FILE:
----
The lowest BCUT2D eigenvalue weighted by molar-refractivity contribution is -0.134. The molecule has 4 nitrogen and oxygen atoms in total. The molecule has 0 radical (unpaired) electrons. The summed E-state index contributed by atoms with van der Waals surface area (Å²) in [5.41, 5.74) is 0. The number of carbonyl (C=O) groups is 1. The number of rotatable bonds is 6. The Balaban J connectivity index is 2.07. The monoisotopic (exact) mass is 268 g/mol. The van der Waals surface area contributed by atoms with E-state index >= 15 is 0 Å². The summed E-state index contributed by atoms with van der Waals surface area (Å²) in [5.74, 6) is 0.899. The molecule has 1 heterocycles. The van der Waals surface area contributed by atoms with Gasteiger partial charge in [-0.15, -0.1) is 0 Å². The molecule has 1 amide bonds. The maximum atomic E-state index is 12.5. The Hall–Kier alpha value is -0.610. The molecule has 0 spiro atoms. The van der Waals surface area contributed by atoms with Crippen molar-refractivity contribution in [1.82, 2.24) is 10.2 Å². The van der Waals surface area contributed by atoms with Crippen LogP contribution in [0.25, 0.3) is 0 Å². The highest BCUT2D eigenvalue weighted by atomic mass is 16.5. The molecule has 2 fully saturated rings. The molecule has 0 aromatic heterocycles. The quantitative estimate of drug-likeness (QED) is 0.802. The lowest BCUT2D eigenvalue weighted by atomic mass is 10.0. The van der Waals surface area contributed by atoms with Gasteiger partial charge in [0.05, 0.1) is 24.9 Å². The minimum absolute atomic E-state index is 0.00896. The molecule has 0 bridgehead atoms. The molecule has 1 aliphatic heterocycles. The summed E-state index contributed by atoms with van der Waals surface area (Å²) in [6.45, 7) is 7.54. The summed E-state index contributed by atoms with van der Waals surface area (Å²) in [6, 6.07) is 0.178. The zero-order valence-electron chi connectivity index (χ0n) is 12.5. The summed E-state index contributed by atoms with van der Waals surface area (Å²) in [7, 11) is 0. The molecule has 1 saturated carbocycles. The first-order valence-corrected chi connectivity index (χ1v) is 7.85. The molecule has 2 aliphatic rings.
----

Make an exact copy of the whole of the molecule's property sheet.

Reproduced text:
The lowest BCUT2D eigenvalue weighted by molar-refractivity contribution is -0.134. The molecule has 4 nitrogen and oxygen atoms in total. The molecule has 0 radical (unpaired) electrons. The summed E-state index contributed by atoms with van der Waals surface area (Å²) in [5.41, 5.74) is 0. The number of carbonyl (C=O) groups is 1. The number of rotatable bonds is 6. The Balaban J connectivity index is 2.07. The monoisotopic (exact) mass is 268 g/mol. The van der Waals surface area contributed by atoms with E-state index >= 15 is 0 Å². The summed E-state index contributed by atoms with van der Waals surface area (Å²) in [5.74, 6) is 0.899. The molecule has 1 heterocycles. The van der Waals surface area contributed by atoms with Gasteiger partial charge in [-0.15, -0.1) is 0 Å². The molecule has 1 amide bonds. The maximum atomic E-state index is 12.5. The Hall–Kier alpha value is -0.610. The molecule has 0 spiro atoms. The van der Waals surface area contributed by atoms with Crippen molar-refractivity contribution in [1.82, 2.24) is 10.2 Å². The van der Waals surface area contributed by atoms with Crippen LogP contribution in [0.25, 0.3) is 0 Å². The highest BCUT2D eigenvalue weighted by atomic mass is 16.5. The molecule has 2 fully saturated rings. The molecule has 0 aromatic heterocycles. The quantitative estimate of drug-likeness (QED) is 0.802. The lowest BCUT2D eigenvalue weighted by atomic mass is 10.0. The van der Waals surface area contributed by atoms with Gasteiger partial charge in [0.05, 0.1) is 24.9 Å². The minimum absolute atomic E-state index is 0.00896. The molecule has 0 bridgehead atoms. The molecule has 1 aliphatic heterocycles. The summed E-state index contributed by atoms with van der Waals surface area (Å²) in [6.45, 7) is 7.54. The summed E-state index contributed by atoms with van der Waals surface area (Å²) in [6, 6.07) is 0.178. The zero-order valence-electron chi connectivity index (χ0n) is 12.5. The summed E-state index contributed by atoms with van der Waals surface area (Å²) in [7, 11) is 0. The molecule has 1 saturated carbocycles. The first-order valence-corrected chi connectivity index (χ1v) is 7.85. The molecule has 2 aliphatic rings.